Altogether the number of distinguished musicians taking part is amazing. Occasionally their contributions are frustratingly brief – particularly in the case of Matthias Bamert and Sir Charles Mackerras – but when given the space, Mozart’s music is explained succinctly. In the case of “Don Giovanni”, the opera’s significance is put over brilliantly, the chosen excerpts are superbly appropriate and the whole sequence very moving – especially as it ends with the hero’s descent into hell – the real ending of the opera (the subsequent final moralising scene has always seemed an irrelevance to me).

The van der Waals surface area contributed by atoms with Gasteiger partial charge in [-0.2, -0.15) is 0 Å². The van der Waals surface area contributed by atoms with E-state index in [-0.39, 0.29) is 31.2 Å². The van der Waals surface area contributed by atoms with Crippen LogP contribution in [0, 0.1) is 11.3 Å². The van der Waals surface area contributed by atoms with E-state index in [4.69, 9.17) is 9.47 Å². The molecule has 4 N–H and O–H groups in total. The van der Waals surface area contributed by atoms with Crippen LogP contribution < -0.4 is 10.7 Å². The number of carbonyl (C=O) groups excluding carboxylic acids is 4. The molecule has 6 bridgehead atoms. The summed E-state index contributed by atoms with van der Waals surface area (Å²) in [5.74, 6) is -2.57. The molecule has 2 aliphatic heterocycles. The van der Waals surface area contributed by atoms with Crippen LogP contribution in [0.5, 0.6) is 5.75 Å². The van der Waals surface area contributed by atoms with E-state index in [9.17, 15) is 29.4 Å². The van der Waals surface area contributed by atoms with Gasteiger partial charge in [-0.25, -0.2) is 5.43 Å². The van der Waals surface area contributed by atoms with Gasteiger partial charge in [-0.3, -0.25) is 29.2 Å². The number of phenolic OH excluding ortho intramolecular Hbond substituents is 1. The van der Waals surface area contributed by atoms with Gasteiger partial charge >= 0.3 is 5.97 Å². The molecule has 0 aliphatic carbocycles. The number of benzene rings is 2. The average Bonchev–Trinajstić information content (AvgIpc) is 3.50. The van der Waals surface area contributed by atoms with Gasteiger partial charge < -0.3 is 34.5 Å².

Opera and its significance in Mozart’s life is probably the strength of this biographical survey. “The Marriage of Figaro”, “Idomeneo” and “Die Zauberflöte” are well assessed too (is it just the passing of the years or is Sarastro rather young these days?). On the other hand I have reservations about the men being dressed in what appears to be 21st-century evening dress in “Il Seraglio”. I can let that pass, but what was the director thinking of when he chose to film a junk production of “Così fan tutte”? How can the viewer be expected to concentrate on the music when we have a woman dressed in a trilby hat, an ill-tied necktie and high-heeled shoes while her companion is dressed in a 1960s’ Kings Road Chelsea suit and men’s socks? In the following scene, the girls wear night-dresses and the men sport ponytails, black shirts and three-quarter length white trousers.